The Static Will furnishes energy in abnormal life. The Explosive Will murders. The Persistent Will may exhibit in obstinacy and national crimes. The Impelling Will is sometimes hugely reckless. The Restraining Will has its phases in " mulishness " and stupidity. The Decisive Will is frequently guilty of wondrous foolhardiness. Idiocy, insanity, senility, savagery and various forms of induced mania represent the Will in disorder, without a master, and working pathos fathomless or tragic horror.

If, then, we ask, "Why One Aim in life?" the names of Socrates, Buddha, Charlemagne, Alfred the Great, William of Orange, Gladstone, Washington, Wilberforce, Lincoln, may be offset by those of Caligula, the Medici, Lucretia Borgia, Philip the Second. Asking, " Why the Righteous Aim," troop before the mind's expanding eye all holy heroes and movements i' the tide o' time"; and no counterpoise appears, for all is great, all is good.

Moral purpose, however, is no prestidigitator. The Will, set on all good things for ultimate goal, is still merely the mind's power of self-direction. All requisites for strong Will anywhere are demands here. Inasmuch as the moral aim involves the whole of life, Will, making for it, requires the ministry of cultivated perceptions : seeing things as they are, especially right things ; developed sensibilities : sensitive toward evil, capacious for good; a large imagination: embracing details, qualities, consequences, reasons and ultimate manifold objects; active, trained and just reasoning faculties: apprehending the incentive, utility and inspiration of truth; and deep and rich moral consciousness: nourishing the Will from inexhaustible fountains of legitimate self-complacency.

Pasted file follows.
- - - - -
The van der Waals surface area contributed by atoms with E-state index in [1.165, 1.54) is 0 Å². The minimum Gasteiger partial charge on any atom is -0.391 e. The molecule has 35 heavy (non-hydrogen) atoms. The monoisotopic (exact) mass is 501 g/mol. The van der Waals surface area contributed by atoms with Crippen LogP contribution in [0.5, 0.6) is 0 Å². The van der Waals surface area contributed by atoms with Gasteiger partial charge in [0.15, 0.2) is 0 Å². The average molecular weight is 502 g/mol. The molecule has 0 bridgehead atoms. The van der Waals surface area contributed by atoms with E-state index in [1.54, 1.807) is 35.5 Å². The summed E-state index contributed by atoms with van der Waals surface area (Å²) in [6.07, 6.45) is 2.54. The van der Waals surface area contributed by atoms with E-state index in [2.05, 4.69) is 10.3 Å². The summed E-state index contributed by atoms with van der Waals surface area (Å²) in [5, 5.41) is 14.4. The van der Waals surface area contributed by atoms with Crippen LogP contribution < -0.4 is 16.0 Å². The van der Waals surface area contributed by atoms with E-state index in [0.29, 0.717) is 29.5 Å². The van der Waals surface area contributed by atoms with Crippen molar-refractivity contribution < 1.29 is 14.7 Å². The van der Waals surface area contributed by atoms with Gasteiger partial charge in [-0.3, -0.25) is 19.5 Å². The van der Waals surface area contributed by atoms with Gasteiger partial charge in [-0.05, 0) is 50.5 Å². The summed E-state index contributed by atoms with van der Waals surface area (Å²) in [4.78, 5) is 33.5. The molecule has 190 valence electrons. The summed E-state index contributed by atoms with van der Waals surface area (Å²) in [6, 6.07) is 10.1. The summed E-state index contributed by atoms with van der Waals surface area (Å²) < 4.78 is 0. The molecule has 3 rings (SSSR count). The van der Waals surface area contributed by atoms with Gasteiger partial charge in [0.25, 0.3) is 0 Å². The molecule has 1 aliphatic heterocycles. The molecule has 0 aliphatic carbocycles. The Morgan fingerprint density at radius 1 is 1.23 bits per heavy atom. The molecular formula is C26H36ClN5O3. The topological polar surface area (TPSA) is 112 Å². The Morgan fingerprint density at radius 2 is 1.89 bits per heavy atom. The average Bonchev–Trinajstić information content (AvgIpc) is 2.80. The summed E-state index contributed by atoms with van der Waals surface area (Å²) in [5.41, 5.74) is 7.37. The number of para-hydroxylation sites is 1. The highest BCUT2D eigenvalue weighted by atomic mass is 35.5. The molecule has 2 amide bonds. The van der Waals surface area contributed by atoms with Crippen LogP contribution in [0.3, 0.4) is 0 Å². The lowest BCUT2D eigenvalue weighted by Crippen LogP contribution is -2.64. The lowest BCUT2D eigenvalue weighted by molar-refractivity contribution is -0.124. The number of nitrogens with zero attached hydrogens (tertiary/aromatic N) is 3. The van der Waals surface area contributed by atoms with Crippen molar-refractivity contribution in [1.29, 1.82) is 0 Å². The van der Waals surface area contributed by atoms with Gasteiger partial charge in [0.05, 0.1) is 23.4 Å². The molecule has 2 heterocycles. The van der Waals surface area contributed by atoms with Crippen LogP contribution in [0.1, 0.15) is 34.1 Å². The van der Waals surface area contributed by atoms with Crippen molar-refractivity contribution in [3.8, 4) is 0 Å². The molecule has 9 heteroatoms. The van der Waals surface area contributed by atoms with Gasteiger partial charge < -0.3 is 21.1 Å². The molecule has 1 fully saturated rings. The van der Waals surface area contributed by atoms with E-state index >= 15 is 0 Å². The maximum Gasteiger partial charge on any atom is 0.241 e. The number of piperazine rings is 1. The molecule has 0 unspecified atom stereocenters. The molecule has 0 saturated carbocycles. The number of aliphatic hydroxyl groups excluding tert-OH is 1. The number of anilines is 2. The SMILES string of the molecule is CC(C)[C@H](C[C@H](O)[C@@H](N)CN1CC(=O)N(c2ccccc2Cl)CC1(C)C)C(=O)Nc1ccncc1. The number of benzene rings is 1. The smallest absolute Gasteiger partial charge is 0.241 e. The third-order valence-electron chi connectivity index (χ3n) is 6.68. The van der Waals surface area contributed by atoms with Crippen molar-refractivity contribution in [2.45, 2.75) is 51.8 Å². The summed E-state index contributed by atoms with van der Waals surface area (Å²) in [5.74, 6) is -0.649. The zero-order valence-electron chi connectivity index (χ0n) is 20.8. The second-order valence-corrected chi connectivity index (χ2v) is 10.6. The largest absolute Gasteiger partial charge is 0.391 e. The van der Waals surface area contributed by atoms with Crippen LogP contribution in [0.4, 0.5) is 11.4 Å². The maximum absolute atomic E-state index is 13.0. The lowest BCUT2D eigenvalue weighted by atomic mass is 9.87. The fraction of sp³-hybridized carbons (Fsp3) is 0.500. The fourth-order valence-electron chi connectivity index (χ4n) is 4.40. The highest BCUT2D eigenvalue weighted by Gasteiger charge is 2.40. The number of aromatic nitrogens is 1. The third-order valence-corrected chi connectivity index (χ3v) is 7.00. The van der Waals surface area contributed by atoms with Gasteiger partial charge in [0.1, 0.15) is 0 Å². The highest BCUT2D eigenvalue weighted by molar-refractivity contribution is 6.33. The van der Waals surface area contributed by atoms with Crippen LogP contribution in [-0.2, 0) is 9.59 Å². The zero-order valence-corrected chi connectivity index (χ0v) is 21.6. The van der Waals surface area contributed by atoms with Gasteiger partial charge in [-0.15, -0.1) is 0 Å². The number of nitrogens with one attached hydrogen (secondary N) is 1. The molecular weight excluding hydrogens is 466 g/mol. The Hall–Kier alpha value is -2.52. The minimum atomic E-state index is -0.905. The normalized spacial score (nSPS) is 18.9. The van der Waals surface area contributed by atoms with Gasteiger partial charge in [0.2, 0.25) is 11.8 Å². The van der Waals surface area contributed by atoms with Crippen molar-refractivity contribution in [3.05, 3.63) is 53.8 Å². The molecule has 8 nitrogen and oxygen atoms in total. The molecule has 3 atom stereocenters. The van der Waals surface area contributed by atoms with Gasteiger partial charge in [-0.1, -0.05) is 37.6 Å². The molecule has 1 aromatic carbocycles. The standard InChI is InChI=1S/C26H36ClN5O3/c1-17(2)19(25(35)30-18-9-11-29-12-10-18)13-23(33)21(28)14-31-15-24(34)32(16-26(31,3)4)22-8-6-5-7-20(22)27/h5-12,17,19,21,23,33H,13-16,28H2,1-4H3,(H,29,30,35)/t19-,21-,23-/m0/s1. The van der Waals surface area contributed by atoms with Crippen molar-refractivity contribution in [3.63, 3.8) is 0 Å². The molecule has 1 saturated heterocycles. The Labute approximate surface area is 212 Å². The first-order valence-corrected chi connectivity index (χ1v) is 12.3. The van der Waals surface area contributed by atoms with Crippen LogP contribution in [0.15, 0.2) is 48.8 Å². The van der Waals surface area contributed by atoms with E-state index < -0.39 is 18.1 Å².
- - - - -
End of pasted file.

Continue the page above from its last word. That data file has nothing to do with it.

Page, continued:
In other words, the moral Will, which alone is best Will, demands of its owner constant and adequate consideration, of plan, of means, of methods, of immediate and ultimate end.

The successful conduct of life is always hinged upon " This one thing I do." Where such is really the law of conduct, the world beholds an aroused soul. " The first essential of success," said a great bank president, " is the fear of God."

A live man is like a factory working on full time. Here is creation; every power at labor, every function charged with energy, huge action dominating the entire situation, and yielding valuable products. This man puts his body into the thing in hand, mightily confident. His mental being does not detail itself off in "gangs," but swarms at it with that tirelessness which makes enthusiasm a wonder. His intuitions flash, impel, restrain, urge resistlessly, decide instantly —presiding genii of limited empires. Reasoning faculties mass upon questions vital, and hold clear court, till justice be known. If he be right-souled man, he emerges, Will at the fore, from Decalogue and Mountain Sermon daily, squaring enterprise with the Infinite.